Cassava Flour Feeds Hopes for Farmers’ Future

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How can you help small-scale farmers move from “just getting by” into a more prosperous way of life? In Tanzania, World Renew is teaching farmers to add value to their own products through simple food processing.

“In Tanzania, approximately 80 percent of the population relies on agriculture for their livelihood. The sector produces one-quarter of the country’s income and 85 percent of its exports,” said Chris Enns, World Renew program consultant in Tanzania.

“The problem for most farmers is that they are only able to grow food for their own use or to sell at the local market. This means they earn very little for all the hard work they do.”

Transporting farm produce to larger markets is expensive and takes too long from most rural villages. By the time the produce arrives, it will have started to perish. That means most farmers only grow enough for their own needs or to sell a small surplus at nearby markets. Their profits are very slim. Food processing can change that.

In Kijuka village for example, World Renew’s partner, the Sengerema Informal Sector Association (SISA), is teaching a group of 82 men and women how to process cassava into flour that can be packaged and transported longer distances for greater profit.

Cassava is a starchy tuber that has been a staple crop in the Kijuka community for many years. Tanzanians grind cassava into flour and mix it with water to make ugali, a porridge-like meal that is eaten with beans, vegetables, or meat.

Drying the cassava and processing it into flour was a time-consuming and labor-intense process that used to take 10 days using traditional methods. “With SISA’s training and some processing machines the group bought collectively, those 10 days have been shortened to six hours!” said Enns.

Thanks to SISA training, the group—known as Mkombozi—harvests their cassava root by hand, peels it, and uses a processor powered by a diesel engine to grate the fleshy part into a paste.

The paste is then put into a press that uses a mechanical screw device to squeeze out excess fluid. Next, the paste is sun dried for two hours and hand sorted to remove any remaining bits of woody core. The remaining product is then run through a milling machine that turns it into high-quality flour that can be stored for up to one year.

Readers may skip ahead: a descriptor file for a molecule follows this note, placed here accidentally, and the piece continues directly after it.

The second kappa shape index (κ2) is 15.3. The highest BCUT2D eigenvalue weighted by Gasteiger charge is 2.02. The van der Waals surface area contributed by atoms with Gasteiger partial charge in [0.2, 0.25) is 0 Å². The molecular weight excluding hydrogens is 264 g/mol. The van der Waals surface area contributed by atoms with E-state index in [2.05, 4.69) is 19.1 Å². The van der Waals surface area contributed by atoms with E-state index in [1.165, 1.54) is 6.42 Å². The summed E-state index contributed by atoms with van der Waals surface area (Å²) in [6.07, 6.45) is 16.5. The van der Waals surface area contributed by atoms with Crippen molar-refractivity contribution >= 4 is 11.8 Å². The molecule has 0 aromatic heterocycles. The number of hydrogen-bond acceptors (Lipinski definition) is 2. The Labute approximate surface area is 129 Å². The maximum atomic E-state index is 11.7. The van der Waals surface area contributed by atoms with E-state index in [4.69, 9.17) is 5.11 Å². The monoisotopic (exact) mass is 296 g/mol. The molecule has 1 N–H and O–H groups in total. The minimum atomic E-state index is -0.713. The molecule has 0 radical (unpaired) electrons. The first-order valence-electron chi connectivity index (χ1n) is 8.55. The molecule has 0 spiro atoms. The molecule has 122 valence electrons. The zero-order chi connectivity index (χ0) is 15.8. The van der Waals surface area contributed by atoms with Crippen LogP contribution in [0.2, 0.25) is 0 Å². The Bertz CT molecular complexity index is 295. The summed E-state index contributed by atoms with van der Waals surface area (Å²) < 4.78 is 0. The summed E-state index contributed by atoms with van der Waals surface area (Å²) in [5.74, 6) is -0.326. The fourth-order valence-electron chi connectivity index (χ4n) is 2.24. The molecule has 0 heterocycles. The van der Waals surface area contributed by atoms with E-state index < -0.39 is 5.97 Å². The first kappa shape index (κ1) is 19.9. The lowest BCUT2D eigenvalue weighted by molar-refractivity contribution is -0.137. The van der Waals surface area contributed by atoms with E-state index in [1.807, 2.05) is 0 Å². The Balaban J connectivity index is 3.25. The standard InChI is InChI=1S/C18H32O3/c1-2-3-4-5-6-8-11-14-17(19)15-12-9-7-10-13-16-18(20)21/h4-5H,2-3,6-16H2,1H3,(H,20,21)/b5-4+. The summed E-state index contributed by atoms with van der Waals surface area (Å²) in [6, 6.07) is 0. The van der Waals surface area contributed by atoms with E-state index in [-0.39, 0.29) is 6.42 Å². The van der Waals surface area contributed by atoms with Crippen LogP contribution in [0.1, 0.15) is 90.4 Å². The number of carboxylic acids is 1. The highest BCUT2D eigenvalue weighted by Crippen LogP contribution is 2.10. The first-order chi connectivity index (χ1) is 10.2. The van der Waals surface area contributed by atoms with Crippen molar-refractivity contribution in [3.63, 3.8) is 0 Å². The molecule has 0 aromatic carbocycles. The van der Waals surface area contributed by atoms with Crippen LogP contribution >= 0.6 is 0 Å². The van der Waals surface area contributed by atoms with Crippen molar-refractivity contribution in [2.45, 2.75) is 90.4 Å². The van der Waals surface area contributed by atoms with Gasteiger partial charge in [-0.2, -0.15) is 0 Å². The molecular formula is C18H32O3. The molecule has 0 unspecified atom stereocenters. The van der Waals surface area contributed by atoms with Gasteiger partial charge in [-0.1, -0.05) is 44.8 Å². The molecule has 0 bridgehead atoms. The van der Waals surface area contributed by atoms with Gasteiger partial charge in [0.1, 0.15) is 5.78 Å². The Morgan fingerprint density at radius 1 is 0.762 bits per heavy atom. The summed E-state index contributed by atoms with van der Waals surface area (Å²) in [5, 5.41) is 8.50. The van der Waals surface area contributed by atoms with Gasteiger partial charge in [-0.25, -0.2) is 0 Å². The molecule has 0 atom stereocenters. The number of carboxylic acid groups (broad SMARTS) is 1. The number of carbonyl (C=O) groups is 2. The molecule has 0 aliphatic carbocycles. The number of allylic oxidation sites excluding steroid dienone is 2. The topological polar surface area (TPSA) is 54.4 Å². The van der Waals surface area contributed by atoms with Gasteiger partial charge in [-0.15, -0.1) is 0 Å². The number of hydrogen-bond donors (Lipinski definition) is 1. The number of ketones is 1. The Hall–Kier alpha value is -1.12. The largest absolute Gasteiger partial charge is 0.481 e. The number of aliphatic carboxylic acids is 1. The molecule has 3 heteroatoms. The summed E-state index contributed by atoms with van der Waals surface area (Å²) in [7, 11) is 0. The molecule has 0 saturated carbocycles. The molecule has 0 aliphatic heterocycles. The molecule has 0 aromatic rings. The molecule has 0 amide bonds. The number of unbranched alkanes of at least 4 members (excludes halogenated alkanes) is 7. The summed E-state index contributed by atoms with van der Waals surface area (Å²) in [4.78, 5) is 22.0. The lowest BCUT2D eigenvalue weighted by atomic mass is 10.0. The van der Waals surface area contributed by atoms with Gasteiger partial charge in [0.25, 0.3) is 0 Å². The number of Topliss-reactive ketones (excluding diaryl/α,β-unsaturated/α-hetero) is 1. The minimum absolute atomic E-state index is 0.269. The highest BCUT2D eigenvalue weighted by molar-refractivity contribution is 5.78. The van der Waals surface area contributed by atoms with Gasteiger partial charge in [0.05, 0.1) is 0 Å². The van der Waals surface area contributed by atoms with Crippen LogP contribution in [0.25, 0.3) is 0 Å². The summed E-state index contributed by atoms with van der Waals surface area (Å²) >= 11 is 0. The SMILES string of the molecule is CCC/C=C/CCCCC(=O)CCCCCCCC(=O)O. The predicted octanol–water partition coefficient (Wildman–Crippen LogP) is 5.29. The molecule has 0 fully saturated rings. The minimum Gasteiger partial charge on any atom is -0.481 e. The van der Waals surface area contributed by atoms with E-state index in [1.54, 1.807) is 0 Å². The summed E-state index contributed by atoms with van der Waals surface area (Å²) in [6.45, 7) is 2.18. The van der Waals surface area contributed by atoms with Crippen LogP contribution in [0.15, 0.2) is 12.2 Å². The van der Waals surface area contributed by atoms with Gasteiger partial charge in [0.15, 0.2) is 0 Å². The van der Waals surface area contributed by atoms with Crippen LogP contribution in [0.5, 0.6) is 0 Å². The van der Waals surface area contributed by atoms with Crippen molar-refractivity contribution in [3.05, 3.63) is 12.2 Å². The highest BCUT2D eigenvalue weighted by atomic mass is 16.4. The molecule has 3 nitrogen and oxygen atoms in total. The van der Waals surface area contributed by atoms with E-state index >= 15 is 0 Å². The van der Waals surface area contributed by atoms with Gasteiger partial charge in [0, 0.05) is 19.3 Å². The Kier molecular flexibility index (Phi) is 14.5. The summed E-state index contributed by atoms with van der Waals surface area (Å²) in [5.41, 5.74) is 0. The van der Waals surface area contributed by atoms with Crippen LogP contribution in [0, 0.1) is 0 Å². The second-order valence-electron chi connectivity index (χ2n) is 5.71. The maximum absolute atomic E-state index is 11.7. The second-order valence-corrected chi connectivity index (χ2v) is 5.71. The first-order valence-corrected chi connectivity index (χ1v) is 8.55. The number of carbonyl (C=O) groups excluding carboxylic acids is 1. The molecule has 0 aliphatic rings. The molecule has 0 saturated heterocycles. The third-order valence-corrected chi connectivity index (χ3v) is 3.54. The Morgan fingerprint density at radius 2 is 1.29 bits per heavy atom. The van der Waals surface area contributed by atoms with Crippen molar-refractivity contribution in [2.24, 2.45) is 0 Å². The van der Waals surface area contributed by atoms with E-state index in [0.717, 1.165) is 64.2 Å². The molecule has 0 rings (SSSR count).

With SISA’s help, the Mkombozi group has also obtained certification and labelled packaging to sell their flour in commercial markets, which further increases their profits.

“It used to be a very difficult and tiring job for us women to peel and dry the cassava. It took a lot of time and effort. Now it just takes us six hours from start to finish, and we are then free to do our other work or look after our children. The money we earn from selling the flour pays our children’s school fees,” said Mrs. Margaret Lung’wecha, a group member.

With less time needed to process the cassava, group members have more time to diversify their income with other crops such as corn or groundnuts, or by raising chickens. This has the added benefit of improving the family diet. The group also rents out their processing equipment to other farmers who are not part of their group. The fees they collect help pay for repairs and maintenance of the equipment.

Amos Mshina, chairperson of the Mkombozi group, gives God all the credit for the changes that cassava processing has brought to his village. He said, “Praise God for his provision of a good income from our farming and for his many blessings to the community.”

About the Author

Kristen deRoo VanderBerg was part of the World Renew Communications team from 1999-2016. She now serves as director of Communications & Marketing for the Christian Reformed Church.

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